By bakery consultant Wayne Caddy

In my last article, I discussed the potential impact of hero products and how they could often be at the heart of a good business strategy. Following on from this, while travelling in India, I saw some great ideas for street food - tandoori chicken or lamb served in fresh-baked flatbread called roomali, typically taking no more than 1 minute to bake on an ulta tawa (inverted wok).

Now I am not suggesting that you must install a tandoori oven and ulta tawa in your bakery. However, could your business grow by using ethnic flatbreads in your sandwich and snack ranges? It’s not as if ethnic recipes are new to our consumers; chicken tikka masala is one of the UK’s most popular meals.

Many cafés and bakery retailers have fresh sandwiches on offer in the UK, being typically a good tool to draw in consumers at lunch, who often then buy other goods, as well as to drive incremental sales. This is why, characteristically, it is a hard area to crack and is only going to see further competition through outlets such as Pret A Manger and Subway in the UK.

To create interest in the sandwich market, I would recommend using ethnic flatbreads that are typical to the UK consumer, such as naans and chapatis. They make great wrap sandwiches and are easy to fill; think of them as a tortilla wrap. I am not suggesting you replace your existing ranges with ethnic flatbreads. However, I would urge that you add in specials that run for a short period to create interest and choice in your ranges.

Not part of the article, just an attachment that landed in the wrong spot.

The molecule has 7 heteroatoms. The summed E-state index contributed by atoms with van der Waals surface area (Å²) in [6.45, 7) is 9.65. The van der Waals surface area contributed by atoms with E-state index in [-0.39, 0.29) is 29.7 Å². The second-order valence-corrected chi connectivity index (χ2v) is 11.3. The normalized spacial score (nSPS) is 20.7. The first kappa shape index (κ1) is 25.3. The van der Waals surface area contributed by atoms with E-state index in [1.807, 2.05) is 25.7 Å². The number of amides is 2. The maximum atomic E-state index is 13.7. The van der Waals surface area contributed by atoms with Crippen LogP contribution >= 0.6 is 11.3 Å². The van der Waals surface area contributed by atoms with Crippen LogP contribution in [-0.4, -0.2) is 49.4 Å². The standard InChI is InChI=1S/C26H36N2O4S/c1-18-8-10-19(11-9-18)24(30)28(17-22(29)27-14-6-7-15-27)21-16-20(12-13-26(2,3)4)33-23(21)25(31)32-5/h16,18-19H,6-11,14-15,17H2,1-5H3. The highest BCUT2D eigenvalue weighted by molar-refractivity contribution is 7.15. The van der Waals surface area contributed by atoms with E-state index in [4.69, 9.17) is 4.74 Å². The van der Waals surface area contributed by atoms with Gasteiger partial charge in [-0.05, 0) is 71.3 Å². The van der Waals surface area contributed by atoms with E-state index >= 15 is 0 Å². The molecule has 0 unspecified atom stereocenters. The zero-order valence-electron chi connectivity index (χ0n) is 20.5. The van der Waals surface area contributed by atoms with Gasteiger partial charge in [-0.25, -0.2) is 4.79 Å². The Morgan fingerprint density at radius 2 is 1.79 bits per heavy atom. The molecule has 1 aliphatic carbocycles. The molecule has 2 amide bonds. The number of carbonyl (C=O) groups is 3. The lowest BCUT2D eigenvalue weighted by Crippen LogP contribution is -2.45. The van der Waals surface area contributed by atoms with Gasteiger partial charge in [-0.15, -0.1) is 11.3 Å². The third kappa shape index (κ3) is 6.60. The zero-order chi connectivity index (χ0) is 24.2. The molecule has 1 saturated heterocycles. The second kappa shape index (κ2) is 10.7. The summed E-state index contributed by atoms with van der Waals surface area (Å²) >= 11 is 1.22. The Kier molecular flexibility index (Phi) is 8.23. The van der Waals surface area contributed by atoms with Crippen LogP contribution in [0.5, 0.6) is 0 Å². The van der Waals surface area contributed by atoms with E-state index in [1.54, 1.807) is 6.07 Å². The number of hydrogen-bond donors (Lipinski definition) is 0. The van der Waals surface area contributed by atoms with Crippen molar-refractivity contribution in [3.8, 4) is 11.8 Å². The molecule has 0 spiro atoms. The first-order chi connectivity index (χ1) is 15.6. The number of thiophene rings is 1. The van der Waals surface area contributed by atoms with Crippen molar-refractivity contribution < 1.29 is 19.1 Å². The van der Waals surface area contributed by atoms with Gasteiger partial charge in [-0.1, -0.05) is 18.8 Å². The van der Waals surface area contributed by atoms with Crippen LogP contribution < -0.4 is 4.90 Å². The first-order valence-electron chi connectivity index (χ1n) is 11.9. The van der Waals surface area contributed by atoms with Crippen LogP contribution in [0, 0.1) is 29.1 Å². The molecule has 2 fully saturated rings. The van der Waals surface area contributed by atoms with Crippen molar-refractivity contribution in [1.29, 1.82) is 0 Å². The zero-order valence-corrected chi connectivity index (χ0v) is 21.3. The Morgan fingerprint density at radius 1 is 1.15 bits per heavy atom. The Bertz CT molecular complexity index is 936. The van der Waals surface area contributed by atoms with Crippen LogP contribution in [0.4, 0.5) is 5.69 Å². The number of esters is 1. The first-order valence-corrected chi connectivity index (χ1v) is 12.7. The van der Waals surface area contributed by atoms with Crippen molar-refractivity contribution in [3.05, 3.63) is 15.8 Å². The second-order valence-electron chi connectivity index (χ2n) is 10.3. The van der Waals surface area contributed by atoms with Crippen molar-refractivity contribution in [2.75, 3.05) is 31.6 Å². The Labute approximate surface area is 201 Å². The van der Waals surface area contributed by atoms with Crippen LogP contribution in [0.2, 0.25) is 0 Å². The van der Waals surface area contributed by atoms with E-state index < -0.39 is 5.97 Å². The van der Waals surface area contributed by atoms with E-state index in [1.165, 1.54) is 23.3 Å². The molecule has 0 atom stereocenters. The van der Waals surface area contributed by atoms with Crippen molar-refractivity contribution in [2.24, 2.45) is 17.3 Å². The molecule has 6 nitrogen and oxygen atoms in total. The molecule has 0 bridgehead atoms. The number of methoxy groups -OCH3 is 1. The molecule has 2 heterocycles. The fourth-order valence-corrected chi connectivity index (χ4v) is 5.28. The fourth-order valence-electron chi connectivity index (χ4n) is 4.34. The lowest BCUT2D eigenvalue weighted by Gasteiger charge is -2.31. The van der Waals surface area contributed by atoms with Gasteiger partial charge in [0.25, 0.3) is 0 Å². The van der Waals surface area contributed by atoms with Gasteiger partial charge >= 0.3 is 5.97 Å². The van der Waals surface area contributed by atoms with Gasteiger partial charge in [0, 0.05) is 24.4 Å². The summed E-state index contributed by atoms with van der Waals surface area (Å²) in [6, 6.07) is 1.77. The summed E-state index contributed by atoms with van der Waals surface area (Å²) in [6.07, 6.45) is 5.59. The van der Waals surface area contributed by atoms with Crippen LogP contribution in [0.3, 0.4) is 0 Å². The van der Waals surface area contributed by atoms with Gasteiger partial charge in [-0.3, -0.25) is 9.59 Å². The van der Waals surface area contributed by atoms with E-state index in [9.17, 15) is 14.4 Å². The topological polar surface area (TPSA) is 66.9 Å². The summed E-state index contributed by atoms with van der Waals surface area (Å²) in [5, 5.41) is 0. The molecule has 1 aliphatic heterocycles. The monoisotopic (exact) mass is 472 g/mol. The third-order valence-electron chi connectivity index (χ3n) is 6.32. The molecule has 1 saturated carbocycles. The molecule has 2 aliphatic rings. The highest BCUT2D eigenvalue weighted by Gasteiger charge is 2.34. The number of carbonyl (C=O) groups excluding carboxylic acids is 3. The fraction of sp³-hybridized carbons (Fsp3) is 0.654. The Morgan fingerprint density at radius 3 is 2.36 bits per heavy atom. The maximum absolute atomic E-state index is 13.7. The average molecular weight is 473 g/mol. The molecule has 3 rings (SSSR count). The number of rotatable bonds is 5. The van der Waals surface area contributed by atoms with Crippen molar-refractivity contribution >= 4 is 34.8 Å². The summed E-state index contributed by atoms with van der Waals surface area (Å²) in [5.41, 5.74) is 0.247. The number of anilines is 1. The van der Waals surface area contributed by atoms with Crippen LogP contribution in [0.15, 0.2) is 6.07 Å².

If manufacturing on-site is a possibility, then great! All you will require is a small dough mixer and a hotplate to make fresh flatbreads. If your unit cannot manufacture, then why not buy in? There are several good flatbread manufacturers and wholesalers out there. You can refresh ethnic flatbreads in just seconds to revive the full freshness of the bread.

So far, I have suggested using ethnic flatbreads in fairly conventional ways. But how about taking this a step further, with a healthy lunchbox as an alternative to a sandwich? Try a disposable, segmented lunchbox, filled with salad, protein and a freshly sliced toasted flatbread - for example tandoori chicken on a bed of spinach and watercress salad drizzled with a mint and yoghurt dressing or a toasted wholewheat chapati, cut into several slices.

It doesn’t just have to be ethnic. How about Mediterranean? Or maybe roasted red peppers and feta cheese on a bed of couscous, served with a freshly toasted sliced pitta bread?

Create your own lunchboxes to suit your customers’ requirements or let them decide what goes in!